The U.S. space agency is sacrificing unmanned science missions in order to fund President Bush’s plan to return astronauts to the moon and to complete the International Space Station. Critics of NASA have been making that charge for the past year, and a May 4 National Academy of Sciences report joins the chorus.
NASA’s projected budget over the next 5 years cuts basic-science funding by 15 percent. That shortfall would halt work on several proposed planet-exploration missions, including one to look for life within Jupiter’s moon Europa. It would also cancel a search for Earthlike worlds beyond the solar system and delay a mission to bring back samples of Mars. Funding for the search for life beyond Earth would be halved.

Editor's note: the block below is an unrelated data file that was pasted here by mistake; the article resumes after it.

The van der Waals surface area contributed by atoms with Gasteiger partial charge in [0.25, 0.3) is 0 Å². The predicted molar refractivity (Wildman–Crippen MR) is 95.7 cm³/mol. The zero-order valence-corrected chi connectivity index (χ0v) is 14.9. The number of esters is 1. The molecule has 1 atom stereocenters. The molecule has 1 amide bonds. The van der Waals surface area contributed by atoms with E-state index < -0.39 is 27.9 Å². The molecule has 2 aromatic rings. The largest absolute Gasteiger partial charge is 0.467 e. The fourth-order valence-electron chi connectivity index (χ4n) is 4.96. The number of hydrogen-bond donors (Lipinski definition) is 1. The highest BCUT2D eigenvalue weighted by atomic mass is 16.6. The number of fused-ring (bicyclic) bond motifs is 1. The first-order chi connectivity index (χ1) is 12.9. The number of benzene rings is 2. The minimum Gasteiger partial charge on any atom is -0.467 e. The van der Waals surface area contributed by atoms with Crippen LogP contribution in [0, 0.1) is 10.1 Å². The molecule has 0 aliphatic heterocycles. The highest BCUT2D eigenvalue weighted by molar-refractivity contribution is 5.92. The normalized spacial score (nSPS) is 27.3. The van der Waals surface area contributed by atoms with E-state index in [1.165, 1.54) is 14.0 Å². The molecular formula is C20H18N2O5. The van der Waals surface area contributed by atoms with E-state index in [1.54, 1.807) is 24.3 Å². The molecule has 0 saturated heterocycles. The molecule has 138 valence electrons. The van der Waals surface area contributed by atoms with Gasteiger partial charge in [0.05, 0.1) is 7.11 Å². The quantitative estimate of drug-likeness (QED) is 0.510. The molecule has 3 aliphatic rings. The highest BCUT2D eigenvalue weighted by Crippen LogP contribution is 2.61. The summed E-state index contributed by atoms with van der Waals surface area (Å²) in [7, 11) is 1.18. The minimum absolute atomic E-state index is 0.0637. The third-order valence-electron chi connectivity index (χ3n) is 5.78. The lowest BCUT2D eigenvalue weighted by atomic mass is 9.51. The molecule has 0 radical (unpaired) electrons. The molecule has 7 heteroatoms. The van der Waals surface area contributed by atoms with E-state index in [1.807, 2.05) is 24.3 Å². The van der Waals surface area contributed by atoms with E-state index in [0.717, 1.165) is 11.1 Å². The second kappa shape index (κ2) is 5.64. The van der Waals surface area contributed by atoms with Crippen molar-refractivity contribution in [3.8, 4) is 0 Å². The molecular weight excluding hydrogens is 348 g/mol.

According to the Congress-commissioned report, the agency doesn’t have enough money to fund basic-science programs while also planning human missions to the moon and maintaining the troubled space shuttle program, which is committed to finishing the space station by 2010.
“There is a mismatch between what NASA has been assigned to do and the resources with which it has been provided,” says space scientist Lennard A. Fisk of the University of Michigan at Ann Arbor, who chaired the academy study.
In recent congressional testimony, NASA Administrator Michael Griffin said that while some cuts have been necessary, they haven’t changed the agency’s balance between basic research and human exploration of space.